Heavy fighting with Kurdish forces near the abandoned town of Raviya, in the Tal Bouka hills, has left 35 Isis (Islamic State) militants dead.
The Syrian Observatory for Human Rights also reported that the YPG killed 16 fighters of Isil near the city of Kobani, according to the Fars News Agency.
The militant organisations Isil – Islamic State of Iraq and the Levant – and Isis – Islamic State of Iraq and Syria – rebranded themselves as simply "Islamic State" during the summer.
Kurdish forces on the ground say that Islamic State's forces have been pushed back in many areas of the town.
During the last four days, Kurdish fighters have been gaining more ground in the battle against militants in Kobani, particularly in the east and west of the Syrian border city on Wednesday.
By Thursday and Friday, the Kurdish popular defence forces pushed back the militants for the third consecutive day in the Kurdish border town.
This has caused the Islamic State militants to draw back around 4km (2.5 miles) from their positions in Kobani.
However, there are reports of heavy clashes between Kurdish and Islamic State fighters in the north-west of the city.
The commander of the Tigris Operations, Lieutenant General Abdul Amir al-Zaidi, said on Friday that during a successful pre-emptive operation, Iraqi forces killed over 50% of Islamic State's senior leaders in Diyala province, Alalam News Network reported.
Despite the gains made by the Kurdish forces, the Obama administration has conceded that airstrikes alone will not drive Islamic State from its strongholds across Syria and Iraq.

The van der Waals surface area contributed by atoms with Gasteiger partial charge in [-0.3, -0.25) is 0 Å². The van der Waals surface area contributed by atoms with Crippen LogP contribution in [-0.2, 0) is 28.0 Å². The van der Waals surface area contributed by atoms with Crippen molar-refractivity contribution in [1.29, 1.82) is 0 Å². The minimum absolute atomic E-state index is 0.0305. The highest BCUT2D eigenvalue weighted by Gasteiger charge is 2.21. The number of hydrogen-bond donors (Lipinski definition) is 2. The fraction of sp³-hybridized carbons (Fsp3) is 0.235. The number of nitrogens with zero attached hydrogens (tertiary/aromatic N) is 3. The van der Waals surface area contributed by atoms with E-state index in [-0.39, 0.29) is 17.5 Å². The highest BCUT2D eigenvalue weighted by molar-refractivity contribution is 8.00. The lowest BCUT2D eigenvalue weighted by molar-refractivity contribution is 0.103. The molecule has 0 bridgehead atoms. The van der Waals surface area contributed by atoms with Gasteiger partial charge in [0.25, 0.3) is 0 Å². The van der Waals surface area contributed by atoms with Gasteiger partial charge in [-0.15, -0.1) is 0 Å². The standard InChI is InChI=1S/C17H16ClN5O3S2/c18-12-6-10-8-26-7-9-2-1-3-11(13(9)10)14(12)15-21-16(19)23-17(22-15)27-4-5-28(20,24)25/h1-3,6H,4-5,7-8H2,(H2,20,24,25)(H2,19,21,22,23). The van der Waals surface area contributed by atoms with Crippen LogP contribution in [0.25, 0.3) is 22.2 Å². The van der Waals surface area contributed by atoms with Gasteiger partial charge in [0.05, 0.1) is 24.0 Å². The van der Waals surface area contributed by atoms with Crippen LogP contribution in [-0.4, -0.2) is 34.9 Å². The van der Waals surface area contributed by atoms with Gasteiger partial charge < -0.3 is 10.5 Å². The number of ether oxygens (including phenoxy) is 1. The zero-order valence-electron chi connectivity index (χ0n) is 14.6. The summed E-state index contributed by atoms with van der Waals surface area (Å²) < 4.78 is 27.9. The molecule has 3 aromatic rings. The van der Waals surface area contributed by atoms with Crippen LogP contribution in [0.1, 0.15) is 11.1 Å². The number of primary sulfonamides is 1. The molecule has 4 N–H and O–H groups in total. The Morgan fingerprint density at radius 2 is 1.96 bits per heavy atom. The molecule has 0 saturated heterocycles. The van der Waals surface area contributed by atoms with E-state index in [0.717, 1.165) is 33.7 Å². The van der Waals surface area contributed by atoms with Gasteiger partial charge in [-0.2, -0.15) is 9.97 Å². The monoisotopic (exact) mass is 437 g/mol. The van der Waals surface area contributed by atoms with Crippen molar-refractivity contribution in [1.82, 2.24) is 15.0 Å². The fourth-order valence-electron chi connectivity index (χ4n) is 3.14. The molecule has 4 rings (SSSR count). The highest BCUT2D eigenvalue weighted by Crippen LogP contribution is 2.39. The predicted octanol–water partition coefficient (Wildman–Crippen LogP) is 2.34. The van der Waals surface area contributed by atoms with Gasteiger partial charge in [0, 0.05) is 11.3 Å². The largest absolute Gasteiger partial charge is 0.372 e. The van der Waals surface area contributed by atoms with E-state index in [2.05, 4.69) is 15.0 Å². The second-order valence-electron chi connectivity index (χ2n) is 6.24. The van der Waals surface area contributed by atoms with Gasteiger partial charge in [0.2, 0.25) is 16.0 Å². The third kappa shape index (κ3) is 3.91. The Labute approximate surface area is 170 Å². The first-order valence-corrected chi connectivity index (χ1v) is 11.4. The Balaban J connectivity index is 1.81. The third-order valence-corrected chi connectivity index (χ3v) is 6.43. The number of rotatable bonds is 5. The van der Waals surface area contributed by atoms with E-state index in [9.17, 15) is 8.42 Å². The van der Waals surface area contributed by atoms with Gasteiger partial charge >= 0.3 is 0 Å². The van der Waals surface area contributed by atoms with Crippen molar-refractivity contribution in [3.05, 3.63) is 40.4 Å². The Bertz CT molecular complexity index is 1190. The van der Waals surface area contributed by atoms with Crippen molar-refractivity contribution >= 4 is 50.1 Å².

So far, it has also ruled out the use of US ground troops. Its strategy is to use local forces to destroy Islamic State, and to build an army of moderate Syrian rebels by providing a base in Saudi Arabia and $500m (£310.7m) in funding.
Analysts have questioned the fighters' loyalty and competence.
"Most of these groups have worked closely with Jabat al Nusra [head of Syria's al-Qaida spin-off group] at some point in the last year or so," said Joshua Landis, the Arabic-speaking director of the Center for Middle East Studies at the University of Oklahoma.
"Some of them have worked hand in glove with Isis. For Americans to call a sit-down and say 'Here's where we're bombing,' doesn't make any sense. We don't trust these guys."
There is also a lack of trust, according to Rear Admiral John Kirby, a Pentagon spokesman.
According to an AP report: "We don't have a willing, capable, effective partner on the ground inside Syria right now," he said last week. "It's just a fact."